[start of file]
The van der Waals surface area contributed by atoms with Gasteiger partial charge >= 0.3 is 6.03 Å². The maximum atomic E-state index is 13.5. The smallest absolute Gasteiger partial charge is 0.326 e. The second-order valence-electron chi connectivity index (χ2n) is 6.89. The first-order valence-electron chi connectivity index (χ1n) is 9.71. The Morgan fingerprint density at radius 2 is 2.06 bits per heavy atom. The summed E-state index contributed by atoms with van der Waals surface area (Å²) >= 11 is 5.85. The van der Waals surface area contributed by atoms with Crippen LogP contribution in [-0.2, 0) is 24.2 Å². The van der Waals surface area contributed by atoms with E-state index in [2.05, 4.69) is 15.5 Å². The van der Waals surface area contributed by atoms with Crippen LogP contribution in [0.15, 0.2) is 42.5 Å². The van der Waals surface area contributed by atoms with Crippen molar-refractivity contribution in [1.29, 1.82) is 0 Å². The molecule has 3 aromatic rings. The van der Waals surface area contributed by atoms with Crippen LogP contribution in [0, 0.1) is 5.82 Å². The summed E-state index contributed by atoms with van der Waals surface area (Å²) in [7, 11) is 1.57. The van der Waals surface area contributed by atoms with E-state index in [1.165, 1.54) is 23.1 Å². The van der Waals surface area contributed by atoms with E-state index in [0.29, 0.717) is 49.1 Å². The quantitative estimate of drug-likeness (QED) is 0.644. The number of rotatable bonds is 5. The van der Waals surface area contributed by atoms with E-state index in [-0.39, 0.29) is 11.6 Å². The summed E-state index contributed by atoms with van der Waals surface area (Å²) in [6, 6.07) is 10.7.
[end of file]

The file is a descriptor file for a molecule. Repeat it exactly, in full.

The van der Waals surface area contributed by atoms with Gasteiger partial charge >= 0.3 is 6.03 Å². The maximum atomic E-state index is 13.5. The smallest absolute Gasteiger partial charge is 0.326 e. The second-order valence-electron chi connectivity index (χ2n) is 6.89. The first-order valence-electron chi connectivity index (χ1n) is 9.71. The Morgan fingerprint density at radius 2 is 2.06 bits per heavy atom. The summed E-state index contributed by atoms with van der Waals surface area (Å²) >= 11 is 5.85. The van der Waals surface area contributed by atoms with Crippen LogP contribution in [-0.2, 0) is 24.2 Å². The van der Waals surface area contributed by atoms with E-state index in [2.05, 4.69) is 15.5 Å². The van der Waals surface area contributed by atoms with Crippen LogP contribution in [0.15, 0.2) is 42.5 Å². The van der Waals surface area contributed by atoms with Crippen molar-refractivity contribution in [1.29, 1.82) is 0 Å². The molecule has 3 aromatic rings. The van der Waals surface area contributed by atoms with Crippen LogP contribution in [0, 0.1) is 5.82 Å². The summed E-state index contributed by atoms with van der Waals surface area (Å²) in [7, 11) is 1.57. The van der Waals surface area contributed by atoms with E-state index in [1.165, 1.54) is 23.1 Å². The van der Waals surface area contributed by atoms with E-state index in [0.29, 0.717) is 49.1 Å². The quantitative estimate of drug-likeness (QED) is 0.644. The number of rotatable bonds is 5. The van der Waals surface area contributed by atoms with E-state index in [-0.39, 0.29) is 11.6 Å². The summed E-state index contributed by atoms with van der Waals surface area (Å²) in [6, 6.07) is 10.7.